Andrew Johnson (1808-1875) |
Seventeenth President (1865-1869)
A onetime tailor whose wife had taught him to read, Andrew Johnson thought he had reached his political summit with his election to the Senate in 1856. But his ardent opposition to his native Tennessee's membership in the Confederacy during the Civil War made him a valuable public-relations asset for the Union cause and led to his becoming Lincoln's Vice President. So it was that Johnson succeeded to the presidency upon Lincoln's assassination in April 1865.
With the war over, Johnson shared Lincoln's determination to readmit the South to the Union with a minimum of punitive demands on the defeated region. That, however, put him at odds with a Congress out to punish the South's white leadership and ensure the rights of the region's newly freed blacks. In the ensuing struggle, the tactless and combative Johnson thoroughly alienated Congress, and an attempt to impeach him was soon afoot. Although he survived impeachment by one vote, he was without any real influence for the remainder of his presidency.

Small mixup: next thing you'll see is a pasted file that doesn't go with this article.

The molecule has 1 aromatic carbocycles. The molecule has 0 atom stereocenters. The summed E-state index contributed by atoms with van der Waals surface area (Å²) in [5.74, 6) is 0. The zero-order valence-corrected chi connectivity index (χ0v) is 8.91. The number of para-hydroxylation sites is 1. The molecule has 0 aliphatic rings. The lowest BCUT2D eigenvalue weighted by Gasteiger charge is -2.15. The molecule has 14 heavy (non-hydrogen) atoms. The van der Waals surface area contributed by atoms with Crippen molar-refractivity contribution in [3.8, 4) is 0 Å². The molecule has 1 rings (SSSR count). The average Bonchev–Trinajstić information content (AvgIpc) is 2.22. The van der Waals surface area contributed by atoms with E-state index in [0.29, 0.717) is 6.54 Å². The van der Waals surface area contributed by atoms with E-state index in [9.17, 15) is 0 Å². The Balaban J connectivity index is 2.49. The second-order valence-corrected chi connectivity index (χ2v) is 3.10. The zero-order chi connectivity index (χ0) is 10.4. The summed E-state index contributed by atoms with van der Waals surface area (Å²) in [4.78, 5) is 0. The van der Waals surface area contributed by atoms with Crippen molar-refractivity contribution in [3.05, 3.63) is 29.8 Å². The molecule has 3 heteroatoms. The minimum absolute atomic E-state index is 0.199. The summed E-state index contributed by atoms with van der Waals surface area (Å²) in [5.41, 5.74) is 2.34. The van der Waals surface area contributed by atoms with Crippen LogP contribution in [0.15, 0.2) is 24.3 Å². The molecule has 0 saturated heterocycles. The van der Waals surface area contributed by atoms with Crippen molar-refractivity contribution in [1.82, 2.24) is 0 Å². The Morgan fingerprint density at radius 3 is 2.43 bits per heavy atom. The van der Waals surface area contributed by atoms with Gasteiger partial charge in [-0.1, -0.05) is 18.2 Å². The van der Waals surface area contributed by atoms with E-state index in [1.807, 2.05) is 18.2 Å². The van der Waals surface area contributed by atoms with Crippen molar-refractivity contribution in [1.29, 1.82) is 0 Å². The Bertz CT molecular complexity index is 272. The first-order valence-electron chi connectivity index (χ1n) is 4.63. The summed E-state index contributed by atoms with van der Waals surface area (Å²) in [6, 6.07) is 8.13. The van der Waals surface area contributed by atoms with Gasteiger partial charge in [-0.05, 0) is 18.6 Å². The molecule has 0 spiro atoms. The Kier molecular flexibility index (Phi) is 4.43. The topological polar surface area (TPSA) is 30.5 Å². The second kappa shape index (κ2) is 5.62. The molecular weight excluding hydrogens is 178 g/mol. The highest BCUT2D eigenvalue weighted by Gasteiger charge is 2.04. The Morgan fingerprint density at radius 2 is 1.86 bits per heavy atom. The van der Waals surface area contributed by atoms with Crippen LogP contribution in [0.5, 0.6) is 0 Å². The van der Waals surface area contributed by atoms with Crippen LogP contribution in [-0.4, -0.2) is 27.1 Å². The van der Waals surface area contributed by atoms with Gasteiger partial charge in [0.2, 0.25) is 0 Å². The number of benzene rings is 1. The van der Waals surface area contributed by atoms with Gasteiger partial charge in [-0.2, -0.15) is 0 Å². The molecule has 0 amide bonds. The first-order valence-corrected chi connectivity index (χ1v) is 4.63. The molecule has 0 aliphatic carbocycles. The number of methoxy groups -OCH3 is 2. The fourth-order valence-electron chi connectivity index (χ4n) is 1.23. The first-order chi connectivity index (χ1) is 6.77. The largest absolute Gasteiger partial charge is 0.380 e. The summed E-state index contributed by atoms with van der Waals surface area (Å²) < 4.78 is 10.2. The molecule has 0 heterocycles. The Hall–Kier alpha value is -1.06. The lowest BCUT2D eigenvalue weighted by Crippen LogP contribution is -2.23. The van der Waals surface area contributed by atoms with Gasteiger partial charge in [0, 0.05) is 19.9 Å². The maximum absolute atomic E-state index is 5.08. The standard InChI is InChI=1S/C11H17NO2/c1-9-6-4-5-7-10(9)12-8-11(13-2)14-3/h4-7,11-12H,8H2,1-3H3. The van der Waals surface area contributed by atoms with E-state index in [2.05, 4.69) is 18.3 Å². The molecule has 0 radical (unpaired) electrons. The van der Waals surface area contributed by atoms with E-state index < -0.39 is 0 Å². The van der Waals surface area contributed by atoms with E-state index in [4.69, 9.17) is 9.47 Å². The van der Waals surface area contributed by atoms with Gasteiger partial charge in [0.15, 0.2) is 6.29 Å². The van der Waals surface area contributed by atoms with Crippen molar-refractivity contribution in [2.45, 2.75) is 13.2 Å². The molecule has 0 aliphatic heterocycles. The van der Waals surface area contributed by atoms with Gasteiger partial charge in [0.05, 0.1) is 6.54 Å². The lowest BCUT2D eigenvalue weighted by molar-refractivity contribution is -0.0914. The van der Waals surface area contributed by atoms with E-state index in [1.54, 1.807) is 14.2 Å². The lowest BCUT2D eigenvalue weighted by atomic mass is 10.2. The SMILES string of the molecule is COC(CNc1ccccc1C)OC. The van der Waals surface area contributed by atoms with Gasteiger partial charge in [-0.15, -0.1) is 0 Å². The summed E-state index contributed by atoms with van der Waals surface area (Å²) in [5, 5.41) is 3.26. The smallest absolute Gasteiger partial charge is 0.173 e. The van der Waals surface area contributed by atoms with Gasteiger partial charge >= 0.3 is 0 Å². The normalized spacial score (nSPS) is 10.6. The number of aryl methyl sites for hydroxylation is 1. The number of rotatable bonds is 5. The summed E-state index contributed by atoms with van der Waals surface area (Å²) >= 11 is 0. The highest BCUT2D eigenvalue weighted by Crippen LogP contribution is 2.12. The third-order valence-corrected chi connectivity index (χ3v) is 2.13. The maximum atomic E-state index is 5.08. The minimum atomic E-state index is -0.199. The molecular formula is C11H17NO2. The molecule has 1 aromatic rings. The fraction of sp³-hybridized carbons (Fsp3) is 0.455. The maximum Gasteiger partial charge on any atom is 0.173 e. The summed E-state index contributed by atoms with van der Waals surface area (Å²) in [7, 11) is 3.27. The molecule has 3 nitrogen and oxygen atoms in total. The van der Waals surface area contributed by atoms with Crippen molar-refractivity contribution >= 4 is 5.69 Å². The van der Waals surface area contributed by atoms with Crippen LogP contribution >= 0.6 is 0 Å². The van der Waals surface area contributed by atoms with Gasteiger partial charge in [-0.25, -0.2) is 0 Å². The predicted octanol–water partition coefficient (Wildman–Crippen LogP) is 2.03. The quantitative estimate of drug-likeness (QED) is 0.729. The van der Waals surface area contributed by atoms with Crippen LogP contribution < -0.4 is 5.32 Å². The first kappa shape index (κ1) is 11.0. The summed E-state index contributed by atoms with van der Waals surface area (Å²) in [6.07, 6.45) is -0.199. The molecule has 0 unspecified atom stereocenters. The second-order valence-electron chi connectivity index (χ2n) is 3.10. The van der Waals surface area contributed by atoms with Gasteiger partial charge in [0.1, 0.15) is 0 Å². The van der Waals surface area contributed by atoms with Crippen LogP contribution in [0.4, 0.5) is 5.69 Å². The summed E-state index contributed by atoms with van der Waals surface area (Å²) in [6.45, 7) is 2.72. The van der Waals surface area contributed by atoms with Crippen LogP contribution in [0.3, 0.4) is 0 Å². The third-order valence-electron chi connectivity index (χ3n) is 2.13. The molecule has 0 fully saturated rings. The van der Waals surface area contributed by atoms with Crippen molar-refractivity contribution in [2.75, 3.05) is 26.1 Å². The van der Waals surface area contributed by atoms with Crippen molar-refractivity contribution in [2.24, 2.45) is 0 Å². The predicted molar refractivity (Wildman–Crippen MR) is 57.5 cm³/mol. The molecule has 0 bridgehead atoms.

Washington B. Cooper was long a leading portraitist of Tennessee, and Johnson sat for him on several occasions. Although this Cooper likeness is undated, Johnson's apparent age in the picture suggests that it was painted during his presidency.
Washington Bogart Cooper (1802-1889)